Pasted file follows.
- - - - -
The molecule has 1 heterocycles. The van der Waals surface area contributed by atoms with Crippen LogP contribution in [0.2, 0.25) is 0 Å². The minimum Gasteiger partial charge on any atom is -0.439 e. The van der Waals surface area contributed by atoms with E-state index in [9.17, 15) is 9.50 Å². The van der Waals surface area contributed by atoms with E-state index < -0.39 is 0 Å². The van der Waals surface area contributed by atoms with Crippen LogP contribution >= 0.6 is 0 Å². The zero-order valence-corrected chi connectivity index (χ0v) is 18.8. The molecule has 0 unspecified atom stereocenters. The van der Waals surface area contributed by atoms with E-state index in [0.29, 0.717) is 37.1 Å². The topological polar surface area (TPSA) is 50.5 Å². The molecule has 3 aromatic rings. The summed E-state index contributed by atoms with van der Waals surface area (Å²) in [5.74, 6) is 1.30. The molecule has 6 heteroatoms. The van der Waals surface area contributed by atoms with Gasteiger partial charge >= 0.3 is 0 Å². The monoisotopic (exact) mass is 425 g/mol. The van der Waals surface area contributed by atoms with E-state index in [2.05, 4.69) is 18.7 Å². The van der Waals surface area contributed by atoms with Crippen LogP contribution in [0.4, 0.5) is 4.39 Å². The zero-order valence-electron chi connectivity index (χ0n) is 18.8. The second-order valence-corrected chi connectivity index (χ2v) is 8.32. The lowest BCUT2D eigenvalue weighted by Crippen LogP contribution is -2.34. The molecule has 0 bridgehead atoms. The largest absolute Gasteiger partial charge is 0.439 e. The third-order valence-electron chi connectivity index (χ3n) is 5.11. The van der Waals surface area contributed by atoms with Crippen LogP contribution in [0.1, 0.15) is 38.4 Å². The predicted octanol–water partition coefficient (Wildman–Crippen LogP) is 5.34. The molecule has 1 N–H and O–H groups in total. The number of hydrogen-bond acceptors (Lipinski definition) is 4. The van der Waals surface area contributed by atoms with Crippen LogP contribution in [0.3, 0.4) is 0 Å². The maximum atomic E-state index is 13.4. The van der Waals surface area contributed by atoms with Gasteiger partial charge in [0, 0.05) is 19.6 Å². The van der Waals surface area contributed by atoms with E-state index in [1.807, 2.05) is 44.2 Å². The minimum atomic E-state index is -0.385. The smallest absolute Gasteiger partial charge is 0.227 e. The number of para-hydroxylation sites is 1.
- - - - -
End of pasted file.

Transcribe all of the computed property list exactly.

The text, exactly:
The molecule has 1 heterocycles. The van der Waals surface area contributed by atoms with Crippen LogP contribution in [0.2, 0.25) is 0 Å². The minimum Gasteiger partial charge on any atom is -0.439 e. The van der Waals surface area contributed by atoms with E-state index in [9.17, 15) is 9.50 Å². The van der Waals surface area contributed by atoms with E-state index < -0.39 is 0 Å². The van der Waals surface area contributed by atoms with Crippen LogP contribution >= 0.6 is 0 Å². The zero-order valence-corrected chi connectivity index (χ0v) is 18.8. The molecule has 0 unspecified atom stereocenters. The van der Waals surface area contributed by atoms with E-state index in [0.29, 0.717) is 37.1 Å². The topological polar surface area (TPSA) is 50.5 Å². The molecule has 3 aromatic rings. The summed E-state index contributed by atoms with van der Waals surface area (Å²) in [5.74, 6) is 1.30. The molecule has 6 heteroatoms. The van der Waals surface area contributed by atoms with Gasteiger partial charge >= 0.3 is 0 Å². The monoisotopic (exact) mass is 425 g/mol. The van der Waals surface area contributed by atoms with E-state index in [2.05, 4.69) is 18.7 Å². The van der Waals surface area contributed by atoms with Crippen LogP contribution in [0.4, 0.5) is 4.39 Å². The zero-order valence-electron chi connectivity index (χ0n) is 18.8. The second-order valence-corrected chi connectivity index (χ2v) is 8.32. The lowest BCUT2D eigenvalue weighted by Crippen LogP contribution is -2.34. The molecule has 0 bridgehead atoms. The largest absolute Gasteiger partial charge is 0.439 e. The third-order valence-electron chi connectivity index (χ3n) is 5.11. The van der Waals surface area contributed by atoms with Crippen LogP contribution in [0.1, 0.15) is 38.4 Å². The predicted octanol–water partition coefficient (Wildman–Crippen LogP) is 5.34. The molecule has 1 N–H and O–H groups in total. The number of hydrogen-bond acceptors (Lipinski definition) is 4. The van der Waals surface area contributed by atoms with Crippen LogP contribution in [0.3, 0.4) is 0 Å². The maximum atomic E-state index is 13.4. The van der Waals surface area contributed by atoms with Gasteiger partial charge in [0, 0.05) is 19.6 Å². The van der Waals surface area contributed by atoms with E-state index in [1.807, 2.05) is 44.2 Å². The minimum atomic E-state index is -0.385. The smallest absolute Gasteiger partial charge is 0.227 e. The number of para-hydroxylation sites is 1.